At the very least, the campaign provides a blueprint for a new way of operating internet services–a blueprint that new inventors should consider. Twitter should have been built like this in the first place.
A Public Good
The Green Bay Packers isn’t the only precedent. Outdoor equipment retailer REI is a similar co-op. Countless credit unions run this way. And so do a large number of electrical utilities.
By the 1930s, nearly 90 percent of urban homes had electricity, but about 90 percent of people in rural communities didn’t, according a history of electric utility cooperatives published by University of Wisconsin Center for Cooperatives. For-profit electric companies worried that the cost of bringing electricity to these low density areas wouldn’t be worth the revenue they would generate. So, with the help of federal loans, rural communities banded together to create their own utility companies, owned by consumers. Although investor- or government-owned utility companies provide electricity to the vast majority of the population, these co-ops still provide electricity to about 75 percent of the US geography as of 2006.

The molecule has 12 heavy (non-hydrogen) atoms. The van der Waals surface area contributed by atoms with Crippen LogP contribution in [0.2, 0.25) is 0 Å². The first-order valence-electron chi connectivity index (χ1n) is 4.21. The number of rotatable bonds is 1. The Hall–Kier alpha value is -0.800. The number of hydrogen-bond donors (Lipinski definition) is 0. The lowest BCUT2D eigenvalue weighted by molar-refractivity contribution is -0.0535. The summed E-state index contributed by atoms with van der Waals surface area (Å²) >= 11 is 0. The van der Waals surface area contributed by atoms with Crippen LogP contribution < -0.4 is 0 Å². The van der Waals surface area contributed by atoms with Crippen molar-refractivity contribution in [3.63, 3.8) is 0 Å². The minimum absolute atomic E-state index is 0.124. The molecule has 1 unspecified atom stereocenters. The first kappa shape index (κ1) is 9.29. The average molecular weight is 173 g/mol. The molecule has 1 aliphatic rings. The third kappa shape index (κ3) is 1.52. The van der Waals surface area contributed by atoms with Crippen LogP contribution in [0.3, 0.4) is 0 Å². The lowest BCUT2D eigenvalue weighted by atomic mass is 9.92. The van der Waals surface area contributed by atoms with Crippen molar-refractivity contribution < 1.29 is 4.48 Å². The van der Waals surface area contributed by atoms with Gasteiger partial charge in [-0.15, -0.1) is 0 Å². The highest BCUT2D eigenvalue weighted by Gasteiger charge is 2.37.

This may be the best analogy. For Tim Wu, the man who coined the term “net neutrality” and the new book The Attention Merchants exploring the ways advertising can undermine a company’s mission, Twitter is like a public utility. It’s part of the public dialog. It played an important part in many political and social movements, both online and off, from the Black Lives Matter movement to, ahem, Donald Trump’s presidential campaign. Outside of the US, Twitter has become a crucial platform for free speech, from the presidential election protests in Iran in 2009 to the recent anti-corruption protests in Mexico.
It makes sense for this utility to remain in the hands of the people. “We don’t expect quarterly doublings of revenue from email, the English language, or the web itself,” Wu says of himself and millions of other Twitterers.